The Hungarian government, with the backing of a two-thirds supermajority in parliament, has disregarded limits on its powers for over a decade. To do so, it has systematically undermined constitutional checks-and-balances by restructuring and re-staffing these supposedly independent institutions.1
After the refugee crisis of 2015, non-governmental organisations (NGOs) critical of the government have been targeted by the state’s overwhelming propaganda machinery.2
This has happened in a number of ways. Firstly, due to the government’s anti-migrant stance, NGOs and their volunteers have been characterised in political discourse as ‘enemies of the state’. Between summer 2013 and spring 2014, government officials openly stated that NGOs were “political activists paid by foreign interest groups”, were on “foreign payrolls”, and “[wished] to influence Hungarian life in certain moments and with regard to certain issues”.3
The government then began to apply a toolbox of powers and instruments. In May 2014, the Government Control Office began an audit of organisations administering the EEA/Norway Grants NGO Fund and their grantees. It has been tasked with managing the funds allocated to NGOs in Hungary through the EEA and Norway Grants. Numerous NGOs critical of the government have also received funding. In September 2014, The offices of two organisations administering the Norway Grants NGO Fund were raided by police. No evidence of illegality was revealed.4
In 2017, a law5 was introduced that smeared Hungarian NGOs by requiring them to declare themselves ‘foreign-funded organisations’ if they received at least €22,000 a year from sources outside of the country. The Court of Justice of the European Union would later rule that this was in breach of EU law. Since then, the government has done nothing to respect that court’s ruling and has instead ignored it. Recently, a government-established public foundation, Tempus, rejected an NGO’s EU grant application from the Power of Humanity Foundation (Emberség Erejével) over non-compliance with the impugned legislation. 6
In 2018, the Hungarian parliament passed a series of laws that criminalised any individual or group that offered help to asylum seekers.7 This legislation restricted the ability of NGOs to act in asylum cases, and was passed despite protest from the European Union and human rights groups. Under the law, officially called ‘Stop Soros’, individuals or groups that helped illegal migrants gain asylum in Hungary could be punished with imprisonment.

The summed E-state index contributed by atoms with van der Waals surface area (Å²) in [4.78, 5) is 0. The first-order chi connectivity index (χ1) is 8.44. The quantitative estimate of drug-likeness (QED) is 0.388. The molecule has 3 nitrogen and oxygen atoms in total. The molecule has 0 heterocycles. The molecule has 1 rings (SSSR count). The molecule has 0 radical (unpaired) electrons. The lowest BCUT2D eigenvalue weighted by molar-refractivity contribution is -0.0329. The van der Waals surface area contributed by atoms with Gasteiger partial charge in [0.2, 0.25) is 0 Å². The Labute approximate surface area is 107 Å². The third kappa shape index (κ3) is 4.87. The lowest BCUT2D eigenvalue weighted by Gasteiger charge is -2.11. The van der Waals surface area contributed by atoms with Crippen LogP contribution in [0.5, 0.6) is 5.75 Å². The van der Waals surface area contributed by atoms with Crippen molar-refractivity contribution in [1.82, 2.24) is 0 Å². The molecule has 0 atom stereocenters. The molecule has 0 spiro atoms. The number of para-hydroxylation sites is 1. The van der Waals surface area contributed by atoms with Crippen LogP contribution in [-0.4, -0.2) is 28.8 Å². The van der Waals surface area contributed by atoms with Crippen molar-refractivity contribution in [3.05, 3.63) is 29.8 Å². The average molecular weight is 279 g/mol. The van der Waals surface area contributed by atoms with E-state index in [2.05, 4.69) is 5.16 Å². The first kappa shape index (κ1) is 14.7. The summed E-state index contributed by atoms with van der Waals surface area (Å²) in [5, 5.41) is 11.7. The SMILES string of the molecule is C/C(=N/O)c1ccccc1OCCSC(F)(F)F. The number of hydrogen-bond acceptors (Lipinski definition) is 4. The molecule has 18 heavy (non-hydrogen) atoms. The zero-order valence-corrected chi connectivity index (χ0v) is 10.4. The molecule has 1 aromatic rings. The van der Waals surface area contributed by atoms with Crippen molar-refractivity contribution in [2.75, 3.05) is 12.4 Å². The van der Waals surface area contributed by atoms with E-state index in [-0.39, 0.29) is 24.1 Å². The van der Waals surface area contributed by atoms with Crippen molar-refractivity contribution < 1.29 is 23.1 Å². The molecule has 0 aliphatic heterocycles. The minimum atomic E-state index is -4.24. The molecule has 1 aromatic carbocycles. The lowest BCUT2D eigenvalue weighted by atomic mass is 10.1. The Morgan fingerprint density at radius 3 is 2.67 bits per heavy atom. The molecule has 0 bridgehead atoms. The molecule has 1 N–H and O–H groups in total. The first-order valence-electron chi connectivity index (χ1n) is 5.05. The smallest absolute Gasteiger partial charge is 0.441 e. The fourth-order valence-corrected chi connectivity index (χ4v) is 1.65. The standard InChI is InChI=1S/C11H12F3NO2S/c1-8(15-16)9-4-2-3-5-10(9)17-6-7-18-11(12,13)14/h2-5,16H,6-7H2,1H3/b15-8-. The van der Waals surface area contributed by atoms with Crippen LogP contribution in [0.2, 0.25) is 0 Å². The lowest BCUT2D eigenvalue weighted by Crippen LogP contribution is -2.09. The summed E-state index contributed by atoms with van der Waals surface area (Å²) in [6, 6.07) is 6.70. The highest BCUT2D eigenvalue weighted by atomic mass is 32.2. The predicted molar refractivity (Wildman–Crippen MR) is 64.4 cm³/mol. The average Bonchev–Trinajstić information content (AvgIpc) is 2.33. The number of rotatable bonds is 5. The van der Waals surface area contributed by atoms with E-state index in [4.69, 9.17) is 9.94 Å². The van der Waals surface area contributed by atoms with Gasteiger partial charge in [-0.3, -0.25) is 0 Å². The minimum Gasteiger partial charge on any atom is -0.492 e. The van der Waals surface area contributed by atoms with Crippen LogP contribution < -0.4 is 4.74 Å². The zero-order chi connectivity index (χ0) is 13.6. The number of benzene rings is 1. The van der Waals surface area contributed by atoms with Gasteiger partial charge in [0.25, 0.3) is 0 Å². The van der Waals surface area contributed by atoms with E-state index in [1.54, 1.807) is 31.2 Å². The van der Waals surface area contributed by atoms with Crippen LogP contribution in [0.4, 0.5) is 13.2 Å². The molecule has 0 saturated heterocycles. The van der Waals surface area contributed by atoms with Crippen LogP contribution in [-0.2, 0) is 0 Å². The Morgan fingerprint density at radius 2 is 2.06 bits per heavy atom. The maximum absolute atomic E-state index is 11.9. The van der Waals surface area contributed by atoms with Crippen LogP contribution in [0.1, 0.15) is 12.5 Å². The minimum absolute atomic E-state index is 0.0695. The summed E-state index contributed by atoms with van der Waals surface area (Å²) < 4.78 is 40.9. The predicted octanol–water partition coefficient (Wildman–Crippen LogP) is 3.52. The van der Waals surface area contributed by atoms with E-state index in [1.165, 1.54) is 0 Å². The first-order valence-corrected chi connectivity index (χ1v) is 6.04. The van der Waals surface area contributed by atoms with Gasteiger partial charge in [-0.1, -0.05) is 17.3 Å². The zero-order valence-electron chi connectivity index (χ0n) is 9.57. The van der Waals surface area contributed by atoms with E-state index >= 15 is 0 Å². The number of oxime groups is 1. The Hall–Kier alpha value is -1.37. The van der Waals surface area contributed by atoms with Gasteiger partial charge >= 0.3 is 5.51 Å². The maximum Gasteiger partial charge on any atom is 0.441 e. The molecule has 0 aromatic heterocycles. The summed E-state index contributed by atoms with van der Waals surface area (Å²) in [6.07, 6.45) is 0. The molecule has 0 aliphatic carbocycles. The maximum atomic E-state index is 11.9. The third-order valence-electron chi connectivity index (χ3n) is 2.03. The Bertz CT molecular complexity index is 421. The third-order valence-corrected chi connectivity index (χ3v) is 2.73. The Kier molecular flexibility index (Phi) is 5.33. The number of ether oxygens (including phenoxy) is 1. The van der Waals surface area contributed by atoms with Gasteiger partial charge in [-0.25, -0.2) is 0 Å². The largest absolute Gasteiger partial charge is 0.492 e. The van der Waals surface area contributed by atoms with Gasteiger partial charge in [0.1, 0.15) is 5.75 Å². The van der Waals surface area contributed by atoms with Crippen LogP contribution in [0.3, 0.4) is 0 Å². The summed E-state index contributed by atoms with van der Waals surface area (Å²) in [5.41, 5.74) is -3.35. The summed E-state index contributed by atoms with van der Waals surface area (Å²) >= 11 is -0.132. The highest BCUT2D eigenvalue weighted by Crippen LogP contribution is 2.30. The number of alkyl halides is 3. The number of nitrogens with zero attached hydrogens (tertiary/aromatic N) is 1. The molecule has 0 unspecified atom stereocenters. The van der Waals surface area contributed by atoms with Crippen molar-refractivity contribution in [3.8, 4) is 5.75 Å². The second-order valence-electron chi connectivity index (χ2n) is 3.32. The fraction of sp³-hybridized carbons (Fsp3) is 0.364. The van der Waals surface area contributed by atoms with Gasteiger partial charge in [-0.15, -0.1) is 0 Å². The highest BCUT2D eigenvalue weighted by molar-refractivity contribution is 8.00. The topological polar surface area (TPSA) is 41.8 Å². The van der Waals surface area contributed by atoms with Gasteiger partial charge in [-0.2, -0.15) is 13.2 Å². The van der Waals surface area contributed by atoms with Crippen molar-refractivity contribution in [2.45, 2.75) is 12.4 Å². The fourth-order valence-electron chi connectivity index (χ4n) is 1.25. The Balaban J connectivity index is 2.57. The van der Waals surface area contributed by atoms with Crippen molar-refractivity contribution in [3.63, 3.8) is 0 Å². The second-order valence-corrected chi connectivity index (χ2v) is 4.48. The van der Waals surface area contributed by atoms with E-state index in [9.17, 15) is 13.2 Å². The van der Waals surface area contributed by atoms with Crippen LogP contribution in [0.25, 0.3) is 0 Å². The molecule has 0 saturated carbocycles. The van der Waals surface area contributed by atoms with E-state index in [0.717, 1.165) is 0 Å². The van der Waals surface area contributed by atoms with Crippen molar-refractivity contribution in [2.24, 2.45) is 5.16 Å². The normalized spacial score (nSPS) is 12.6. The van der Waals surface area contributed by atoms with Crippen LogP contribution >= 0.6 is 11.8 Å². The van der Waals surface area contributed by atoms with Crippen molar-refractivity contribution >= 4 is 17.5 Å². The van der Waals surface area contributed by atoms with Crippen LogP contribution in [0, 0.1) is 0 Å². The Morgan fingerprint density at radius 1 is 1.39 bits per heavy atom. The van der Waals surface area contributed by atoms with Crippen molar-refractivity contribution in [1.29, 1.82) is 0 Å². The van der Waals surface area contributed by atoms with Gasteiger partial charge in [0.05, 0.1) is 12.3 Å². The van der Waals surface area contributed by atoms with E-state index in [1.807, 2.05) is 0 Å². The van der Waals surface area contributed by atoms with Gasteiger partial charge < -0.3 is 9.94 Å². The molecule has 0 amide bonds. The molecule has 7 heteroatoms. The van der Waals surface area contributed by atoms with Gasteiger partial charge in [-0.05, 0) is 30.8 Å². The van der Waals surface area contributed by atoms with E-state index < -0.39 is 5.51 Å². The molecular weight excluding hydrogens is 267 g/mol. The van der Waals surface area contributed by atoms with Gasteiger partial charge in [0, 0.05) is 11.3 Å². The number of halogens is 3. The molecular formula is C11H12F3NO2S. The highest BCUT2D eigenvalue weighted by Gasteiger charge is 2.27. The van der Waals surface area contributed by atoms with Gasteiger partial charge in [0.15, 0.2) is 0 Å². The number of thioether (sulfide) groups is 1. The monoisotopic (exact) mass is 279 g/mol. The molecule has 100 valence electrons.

In November 2019, the Supreme Court of Hungary ruled on a 2017 ‘national consultation survey’ (a direct marketing campaign of letters sent to every Hungarian household), which contained false allegations about the Hungarian Helsinki Committee. The Supreme Court ruled that the government had damaged the NGO’s reputation and ordered the Office of the Prime Minister to pay 2 million Hungarian Forints (about USD 6,500) in damages.8
In 2020, prior to the Covid-19 pandemic, government rhetoric in this area became even more hostile. The Hungarian Helsinki Committee was attacked for exercising a right provided to NGOs by the rules of the Committee of Ministers for the supervision of the execution of judgments. A new term, ‘prison business’, was introduced. On 15 May 2020, the Secretary of State of the Justice Ministry said: “[The] prison business is the business of pseudo-civil rights defenders and lawyers, most of whom can be clearly linked to the political left and Soros-organisations […] This [Rule 9] submission was obviously written so that their master [reference to George Soros] would stroke their little heads [...].”9
It is in this atmosphere that, by 2020, our NGO with 35 staff members helping several thousand people a year has come to be considered an enemy of the state.
Figyelő is a magazine that forms part of the government’s propaganda machinery. In 2018, I was listed, alongside many experts, as a ‘mercenary’ of George Soros and an enemy of the state serving foreign interests.10 I am proud to be on that list alongside lecturers at the Central European University and other NGO staff for organisations such as the Hungarian Helsinki Committee, Amnesty International Hungary, and Transparency International. I am in the company of those devoted to academic research, education, and the protection of human rights.
ON THIS TOPIC
- The State of Play Regarding the Rule of Law in Hungary – an Illiberal State 10 Years in the Making, 2020, available here
- Act LXXVI of 2017 on the Transparency of Organisations Supported from Abroad
- The joint opinion of the European Commission for Democracy Through Law (Venice Commission) and OSCE Office for Democratic Institutions and Human Rights (OSCE/ODIHR) on the so-called ‘Stop Soros’ draft legislative package is available here: https://www.venice.coe.int/webforms/documents/default.aspx?pdffile=CDL-AD(2018)013-e